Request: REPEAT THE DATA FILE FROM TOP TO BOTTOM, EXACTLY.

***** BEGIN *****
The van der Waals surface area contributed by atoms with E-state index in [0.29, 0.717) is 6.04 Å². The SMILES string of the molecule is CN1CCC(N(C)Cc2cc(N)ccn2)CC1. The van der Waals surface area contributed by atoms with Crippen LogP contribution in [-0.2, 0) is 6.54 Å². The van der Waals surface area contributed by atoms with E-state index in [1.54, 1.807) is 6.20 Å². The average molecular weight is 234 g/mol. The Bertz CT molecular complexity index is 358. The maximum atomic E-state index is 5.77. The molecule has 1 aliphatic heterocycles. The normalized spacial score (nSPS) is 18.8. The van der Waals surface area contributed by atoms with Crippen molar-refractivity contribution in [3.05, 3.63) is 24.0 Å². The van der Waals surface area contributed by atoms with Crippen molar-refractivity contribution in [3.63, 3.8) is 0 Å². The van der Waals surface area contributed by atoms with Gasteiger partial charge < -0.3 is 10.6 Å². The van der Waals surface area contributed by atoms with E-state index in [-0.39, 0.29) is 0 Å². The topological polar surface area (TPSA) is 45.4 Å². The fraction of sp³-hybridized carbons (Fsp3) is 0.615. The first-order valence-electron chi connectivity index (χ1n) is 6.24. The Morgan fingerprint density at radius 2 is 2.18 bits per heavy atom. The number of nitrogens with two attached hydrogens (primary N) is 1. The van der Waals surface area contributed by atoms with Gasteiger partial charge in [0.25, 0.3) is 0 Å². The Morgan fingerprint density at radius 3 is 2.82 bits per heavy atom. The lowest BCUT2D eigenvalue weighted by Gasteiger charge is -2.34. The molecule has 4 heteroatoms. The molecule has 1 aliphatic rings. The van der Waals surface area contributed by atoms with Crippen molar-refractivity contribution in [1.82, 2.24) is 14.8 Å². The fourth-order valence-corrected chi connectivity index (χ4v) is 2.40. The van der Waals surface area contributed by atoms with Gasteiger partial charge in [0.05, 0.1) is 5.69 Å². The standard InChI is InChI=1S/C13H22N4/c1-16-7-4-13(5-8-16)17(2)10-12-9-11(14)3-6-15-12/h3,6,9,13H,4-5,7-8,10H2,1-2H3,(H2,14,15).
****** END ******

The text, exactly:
The van der Waals surface area contributed by atoms with E-state index in [0.29, 0.717) is 6.04 Å². The SMILES string of the molecule is CN1CCC(N(C)Cc2cc(N)ccn2)CC1. The van der Waals surface area contributed by atoms with Crippen LogP contribution in [-0.2, 0) is 6.54 Å². The van der Waals surface area contributed by atoms with E-state index in [1.54, 1.807) is 6.20 Å². The average molecular weight is 234 g/mol. The Bertz CT molecular complexity index is 358. The maximum atomic E-state index is 5.77. The molecule has 1 aliphatic heterocycles. The normalized spacial score (nSPS) is 18.8. The van der Waals surface area contributed by atoms with Crippen molar-refractivity contribution in [3.05, 3.63) is 24.0 Å². The van der Waals surface area contributed by atoms with Crippen molar-refractivity contribution in [3.63, 3.8) is 0 Å². The van der Waals surface area contributed by atoms with Gasteiger partial charge < -0.3 is 10.6 Å². The van der Waals surface area contributed by atoms with E-state index in [-0.39, 0.29) is 0 Å². The topological polar surface area (TPSA) is 45.4 Å². The fraction of sp³-hybridized carbons (Fsp3) is 0.615. The first-order valence-electron chi connectivity index (χ1n) is 6.24. The Morgan fingerprint density at radius 2 is 2.18 bits per heavy atom. The number of nitrogens with two attached hydrogens (primary N) is 1. The van der Waals surface area contributed by atoms with Gasteiger partial charge in [0.25, 0.3) is 0 Å². The Morgan fingerprint density at radius 3 is 2.82 bits per heavy atom. The lowest BCUT2D eigenvalue weighted by Gasteiger charge is -2.34. The molecule has 4 heteroatoms. The molecule has 1 aliphatic rings. The van der Waals surface area contributed by atoms with Crippen molar-refractivity contribution in [1.82, 2.24) is 14.8 Å². The fourth-order valence-corrected chi connectivity index (χ4v) is 2.40. The van der Waals surface area contributed by atoms with Gasteiger partial charge in [0.05, 0.1) is 5.69 Å². The standard InChI is InChI=1S/C13H22N4/c1-16-7-4-13(5-8-16)17(2)10-12-9-11(14)3-6-15-12/h3,6,9,13H,4-5,7-8,10H2,1-2H3,(H2,14,15).